The financial woes of the U.S. were hardly solved by a deal to extend taxes at the end of 2012. In fact, over the next two months, the U.S. government faces a new confluence of deadlines: a potential default on its debt obligations, across-the-board budget cuts of nearly $1 trillion and a possible government shutdown. The combination of events has even the most seasoned budget planners on their heels.
“I've never seen a period featuring any greater budget uncertainty,” says Pentagon Comptroller Robert Hale, who has worked with U.S. defense dollars since the 1970s. “It gives a whole new meaning to the term 'March Madness,' and I can't wait for it to be over.”
Government and industry planners are looking to navigate the madness as it becomes clear that regardless of sequestration, the Pentagon's investment programs are going to take a hit. The question is the extent to which the cuts will be directed and where they will fall.
In its final days, the 112th Congress averted a so-called fiscal cliff by extending tax cuts and delaying the budget penalty known as sequestration. Now the government has until March 1 to come up with a new agreement. But the Bipartisan Policy Center warns that the U.S. will hit the debt ceiling between Feb. 15 and March 1, putting pressure on lawmakers to reach a deal next month to increase the debt limit and substantially reduce the federal deficit.
The proximity of those two deadlines “implicitly ties” sequestration to the debt-ceiling debate says Todd Harrison, senior budget studies fellow at the Center for Strategic and Budgetary Assessments.
Whether sequestration happens is still a very open question. Answering it involves the ongoing three-way tussle over taxes, entitlements and discretionary spending, the first chapter of which was only partially addressed in an agreement between Vice President Joe Biden and Senate Minority Leader Mitch McConnell (R-Ky.) as 2012 turned into 2013. The delay to sequestration was added to the deal late in the process, Harrison notes.
Analysts and industry officials are fairly divided as to whether lawmakers will succeed in this round of deficit talks.
With a more Democratic Senate and a second Obama term, McConnell may be more willing to compromise. But the same spirit does not hold true on the other side of the Capitol, where House Republicans have not gone along with House Speaker John Boehner's latest proposals.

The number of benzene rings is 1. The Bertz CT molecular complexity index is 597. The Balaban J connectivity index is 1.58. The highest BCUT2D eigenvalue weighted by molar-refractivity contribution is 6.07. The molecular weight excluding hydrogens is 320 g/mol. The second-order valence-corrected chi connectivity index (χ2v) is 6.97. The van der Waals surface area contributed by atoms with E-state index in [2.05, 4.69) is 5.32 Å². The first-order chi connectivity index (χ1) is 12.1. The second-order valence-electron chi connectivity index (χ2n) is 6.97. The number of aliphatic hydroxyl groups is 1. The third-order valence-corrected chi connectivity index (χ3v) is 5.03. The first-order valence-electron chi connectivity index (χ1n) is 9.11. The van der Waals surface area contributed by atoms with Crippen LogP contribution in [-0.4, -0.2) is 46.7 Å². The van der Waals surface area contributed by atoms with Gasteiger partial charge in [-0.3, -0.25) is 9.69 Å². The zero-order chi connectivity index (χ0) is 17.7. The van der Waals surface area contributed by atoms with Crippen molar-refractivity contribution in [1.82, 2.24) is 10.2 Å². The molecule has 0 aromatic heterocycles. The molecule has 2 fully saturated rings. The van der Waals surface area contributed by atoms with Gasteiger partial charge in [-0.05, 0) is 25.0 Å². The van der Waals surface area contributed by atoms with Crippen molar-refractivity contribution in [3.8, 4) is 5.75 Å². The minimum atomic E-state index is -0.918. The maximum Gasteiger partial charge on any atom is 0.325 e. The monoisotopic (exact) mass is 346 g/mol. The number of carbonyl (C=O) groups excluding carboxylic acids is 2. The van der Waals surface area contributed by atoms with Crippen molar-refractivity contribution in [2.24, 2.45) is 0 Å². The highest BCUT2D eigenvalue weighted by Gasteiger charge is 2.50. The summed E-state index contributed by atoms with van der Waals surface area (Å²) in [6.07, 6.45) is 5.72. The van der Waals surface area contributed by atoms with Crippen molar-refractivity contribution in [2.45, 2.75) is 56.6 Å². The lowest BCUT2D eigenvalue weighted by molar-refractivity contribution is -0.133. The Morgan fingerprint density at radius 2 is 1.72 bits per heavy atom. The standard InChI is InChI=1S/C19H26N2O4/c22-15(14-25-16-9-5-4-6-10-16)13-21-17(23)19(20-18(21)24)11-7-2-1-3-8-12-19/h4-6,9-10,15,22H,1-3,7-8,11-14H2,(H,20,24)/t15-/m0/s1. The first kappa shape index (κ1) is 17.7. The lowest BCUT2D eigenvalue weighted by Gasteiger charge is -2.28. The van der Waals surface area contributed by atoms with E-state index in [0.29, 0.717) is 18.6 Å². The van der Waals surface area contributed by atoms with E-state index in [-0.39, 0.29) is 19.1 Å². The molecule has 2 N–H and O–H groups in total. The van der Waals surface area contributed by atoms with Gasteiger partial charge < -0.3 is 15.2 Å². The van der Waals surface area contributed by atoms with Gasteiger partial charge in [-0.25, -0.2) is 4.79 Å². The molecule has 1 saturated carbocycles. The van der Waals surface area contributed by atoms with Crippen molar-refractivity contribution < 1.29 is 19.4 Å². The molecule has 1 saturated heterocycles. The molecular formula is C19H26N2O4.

And if Democrats are unwilling to give ground on cuts to entitlement programs, Republicans could hold firm on sequestration, a defense lobbyist says.
According to the new law, the penalty of sequestration imposed for lawmakers' failure to reduce the deficit by $1.2 trillion would be imposed on March 1, Harrison explains. But new budget caps are imposed on March 27, the same day that the current continuing resolution expires.
If sequestration takes place, the cut to defense in fiscal 2013 is just $45 billion, down from a Pentagon-estimated $62 billion, according to Hale.
Hale and Deputy Defense Secretary Ashton Carter testified to Congress in August that sequestration would force a cut of fourJoint Strike Fighters in fiscal 2013, compared with the budget request. If sequestration does take place in March, it would represent a 9% reduction on every line item in the budget, Hale now says. That would include JSF production and research for 's prized fifth-generation fighter, though program officials will have to decide how those cuts are directed within each project line item.
Decreasing production quantities could force the government to renegotiate contracts—without much leverage, Harrison says, citing thetanker program as an example. The program is receiving $1 billion less than it expected under the terms of the fiscal 2013 continuing resolution. bid aggressively to win the contract. Now, if the government has to renegotiate, Harrison asks: “Are we in position to maintain a competitive price?”
A number of defense industry analysts believe that the deal on tax extensions paves the way for an agreement to avert across-the-board spending cuts.
“It looks like a small step, but I think it was quite a big one,” says Richard Aboulafia, vice president for analysis at the Teal Group. “Hopefully, it's a small bite out of a big balloon.”
According to Aboulafia, because those who were unwilling to compromise on spending issues were marginalized in the fight over tax increases, a deal on avoiding sequestration is more likely.
Loren Thompson, chief operating officer of the industry-backed Lexington Institute, expresses a similar view in a column in Forbes magazine: “When the chips were down, the parties proved to be flexible. So it seems a safe bet that the same thing will happen when more crises come along in March,” Thompson writes.